~Major Migdalia Lavenbein, The Salvation Army Greater Philadelphia
Our third clinic day took us to an orphanage about an hour away in a village called Orfanatorio de San Rafael. The orphanage also served as the town’s local school. It was a day filled with mixed emotions. I found myself wanting to adopt all the children who were all in desperate need of someone to love them and who needed a place to call home.
Before patients are treated, the entire team gathers in the triage area in front of all the patients for last minute instructions. We then sing the doxology and pray. Usually this is done with the chatter of the locals. They probably all think we’re crazy! Today as we started there was the usual chatter from the children as well as the locals who had come to see the doctors, but as we finished singing you could hear a pin
drop. The people who had gathered together to come to see the doctors joined together in unity to pray with us and give thanks to one God.
The kids at the orphanage were so sweet. As we began setting up several kids came to the window of our room. I immediately went over and greeted them. I asked them their names, ages, what grade they were in school and if they were coming to see the doctor. They each proceeded to tell me their ailments along with funny antidotes which made me giggle. I was grateful that the team of doctors I’m with just went about setting up. To them there is no “I” in team. I love that I’m able to just carry on with this silly but yet valuable conversation with the children. When they leave I am glad to have spent the few minutes with them.
I turn my attention to helping the most demanding of all the doctors in the general medicine room. My doc, Dr Kevin, is needy! If at triage they forget someone’s weight… I have to go get a scale. If they forget a patient’s blood pressure, I have to run and get a blood pressure cuff. I have already started a list of all the things I need to bring for him for next year. All items must be purchased from Target. It seems to be his favorite place. In all seriousness the guy rocks and keeps me laughing all day long, but please don’t tell I said that. He already has an inflated ego 🙂
Just as we were preparing to see the first patients I see my friends are back at the window, waving me over. I go over and say hello and they ask me which “gringo” (meaning “white guy”) was the dentist. I told them that none of the doctors in this particular room was the dentist. “Too bad,” said one of the boys. “We wanted to come to your room.”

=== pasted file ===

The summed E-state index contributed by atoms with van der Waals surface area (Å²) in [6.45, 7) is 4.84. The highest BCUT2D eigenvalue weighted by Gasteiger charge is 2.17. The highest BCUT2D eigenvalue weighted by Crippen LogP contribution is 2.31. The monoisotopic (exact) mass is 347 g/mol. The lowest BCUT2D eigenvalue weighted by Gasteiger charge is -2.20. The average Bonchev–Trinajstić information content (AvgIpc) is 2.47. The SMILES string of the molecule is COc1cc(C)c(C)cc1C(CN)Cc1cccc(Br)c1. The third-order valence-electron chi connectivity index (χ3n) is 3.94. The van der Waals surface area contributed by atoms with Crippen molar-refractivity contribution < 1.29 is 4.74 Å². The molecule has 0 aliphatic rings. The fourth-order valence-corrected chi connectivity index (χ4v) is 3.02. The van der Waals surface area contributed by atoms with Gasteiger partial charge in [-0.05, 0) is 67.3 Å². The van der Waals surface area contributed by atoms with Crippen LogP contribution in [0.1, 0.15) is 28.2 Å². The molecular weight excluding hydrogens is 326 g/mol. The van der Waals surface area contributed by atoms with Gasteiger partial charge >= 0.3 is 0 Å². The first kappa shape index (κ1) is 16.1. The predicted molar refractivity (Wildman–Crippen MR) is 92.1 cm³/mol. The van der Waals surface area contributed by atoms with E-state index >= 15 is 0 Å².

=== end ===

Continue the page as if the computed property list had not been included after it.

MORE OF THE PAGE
Everyone gets a form at triage with their name, age, weight and blood pressure. Also on that sheet the nurses will write down their chief complaints and any meds that they might be on. Let me just take a moment to say that this effort could not be done as effectively as it is without the incredible staff of dedicated nurses that we have. They hit it out of the park every single day. They see every patient. Hear every concern. They make the magic happen. I honestly wouldn’t want to even imagine this effort without them. They are the first sign of kindness and hope that the people see and they are the face of angels.
One of the boys from the orphanage just wanted to come through to get hugs. Hugs. That was all. Just hugs. I would bet every person’s paycheck reading this that he could have gone through a dozen times and we would have gladly hugged him each and every time!
As kids and adults alike come through the clinics we try to give them new shoes. This is really challenging because there is just not enough to go around. The teens from the local Salvation Army spend the week traveling with us. One of the jobs that they do is give out the new shoes. I know that sounds so simple and easy but let me explain this beautiful expression of love.
So many people walk barefoot, or with shoes that have broken soles. Their feet are filthy and sore and achy from walking with shoes that look like scraps. The teens tenderly wash their feet and then find them a pair of shoes.
Today as one of the kids was getting his shoes he recognized the person giving him his shoes from last year and told her “you gave me these last year” and lifted up the shoes he was currently wearing. We can’t even imagine that back home.